The letter to the secretary of state included a narrative of the state police findings of a concerted effort to persuade clerks to hand over carefully guarded voting equipment to unauthorized outsiders — and slapdash efforts to return the equipment once clerks grew wary. According to the letter, the Michigan state police investigation has now determined that “a group of individuals gained unauthorized access and compromised tabulators” in four communities between March and June of last year.

In each case, clerks were contacted by a person identified in the letter only as “Person 1,” who said he was conducting an investigation of alleged fraud and asked for access to the machines. In some cases, clerks were also contacted by a state representative who is not named in the letter but, according to the petition, appears to be Rendon.

The representative told Michelle Stevenson, the clerk in Roscommon County, that state representatives were “doing an investigation into election fraud and needed her voting machine.” Stevenson then turned over a tabulator and several USB drives to “Person 1” on a Sunday in March 2021, according to the letter. She declined to turn over a computer containing the election system hard drive but allowed several individuals to make a copy.

Chief Deputy Attorney General Christina M. Grossi wrote that in Irving Township, “Person 1” told town clerk Sharon Olson that he was acting on behalf of the Barry County Sheriff’s Office. According to the letter, Olson gave “Person 1” a tabulator that had been used in the 2020 presidential election in March 2021. Reuters has reported that the sheriff’s office had asked Olson to give the equipment to a private investigator, as part of an election probe that Leaf, the sheriff, has claimed his law enforcement role empowered him to undertake.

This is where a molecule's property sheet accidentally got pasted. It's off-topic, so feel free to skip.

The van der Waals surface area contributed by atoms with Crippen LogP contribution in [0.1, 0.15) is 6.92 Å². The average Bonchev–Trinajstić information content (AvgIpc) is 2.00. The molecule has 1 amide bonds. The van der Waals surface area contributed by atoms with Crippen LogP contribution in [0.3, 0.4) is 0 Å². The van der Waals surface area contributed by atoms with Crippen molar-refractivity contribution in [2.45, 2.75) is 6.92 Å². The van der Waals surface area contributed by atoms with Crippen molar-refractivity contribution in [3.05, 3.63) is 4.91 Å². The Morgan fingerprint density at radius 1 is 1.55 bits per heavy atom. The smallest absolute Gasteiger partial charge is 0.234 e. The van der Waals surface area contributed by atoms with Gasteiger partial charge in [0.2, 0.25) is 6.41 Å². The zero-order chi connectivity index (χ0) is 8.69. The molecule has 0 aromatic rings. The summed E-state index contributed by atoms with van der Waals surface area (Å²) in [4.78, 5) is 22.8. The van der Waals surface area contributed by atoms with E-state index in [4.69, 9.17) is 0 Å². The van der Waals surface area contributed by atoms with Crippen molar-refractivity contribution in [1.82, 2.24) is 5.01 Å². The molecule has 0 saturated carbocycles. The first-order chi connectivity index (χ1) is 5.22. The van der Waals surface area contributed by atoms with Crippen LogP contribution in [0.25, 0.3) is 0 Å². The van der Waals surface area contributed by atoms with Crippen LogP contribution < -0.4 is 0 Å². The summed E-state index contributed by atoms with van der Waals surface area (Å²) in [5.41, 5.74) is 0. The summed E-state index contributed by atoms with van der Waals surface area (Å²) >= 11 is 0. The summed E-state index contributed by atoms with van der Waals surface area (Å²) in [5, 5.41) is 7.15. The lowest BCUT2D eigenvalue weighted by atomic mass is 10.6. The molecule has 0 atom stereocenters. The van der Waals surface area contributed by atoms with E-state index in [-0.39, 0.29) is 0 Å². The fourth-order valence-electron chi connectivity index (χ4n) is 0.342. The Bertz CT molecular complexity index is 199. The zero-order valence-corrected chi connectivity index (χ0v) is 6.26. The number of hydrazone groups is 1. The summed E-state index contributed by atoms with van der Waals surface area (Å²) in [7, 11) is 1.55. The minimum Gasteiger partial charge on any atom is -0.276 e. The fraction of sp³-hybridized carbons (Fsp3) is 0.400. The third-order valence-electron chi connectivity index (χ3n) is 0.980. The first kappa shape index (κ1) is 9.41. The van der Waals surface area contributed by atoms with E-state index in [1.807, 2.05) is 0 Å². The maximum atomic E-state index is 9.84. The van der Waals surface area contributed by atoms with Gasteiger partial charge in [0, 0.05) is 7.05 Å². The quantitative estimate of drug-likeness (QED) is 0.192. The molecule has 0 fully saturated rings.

According to the letter, clerks were told their equipment would be returned within days and “grew apprehensive” when it was not. Stevenson began to press the state representative over several weeks about the whereabouts of Roscommon County’s tabulator. “The Representative told her not to worry about the tabulators, as she was doing the right thing and they had her back. She further advised the clerk that her name would never come up,” Grossi wrote.

Roscommon County’s voting equipment was finally returned to Stevenson in April 2021, Grossi wrote, a handoff that took place in the carpool lot of an interstate exit. A tabulator that had been taken from another community, Lake City Township, was returned to the town clerk in September 2021 at a local shopping mall.

In her letter, Grossi noted that the tabulators in question had already been decommissioned and were not in use for Michigan’s primary election, which took place this month. Technicians employed by Election Systems & Software, the company that manufacturers the equipment, reviewed the tabulators as part of the state police investigation, she wrote. They found that one of the five tabulators had been subjected to “extensive physical tampering,” but they did not believe any software was manipulated.

“We view the actions of these individuals to be very serious, yet we do not believe these actions impair the integrity of the recent August 2nd primary election,” she wrote.

Nessel declined further comment on the open investigation. But a Monday morning press statement from the attorney general’s office said that the petition and a related overview document sent to Michigan’s secretary of state were being publicly released because both would be made available under the Michigan Freedom of Information Act.

Patrick Marley contributed to this report.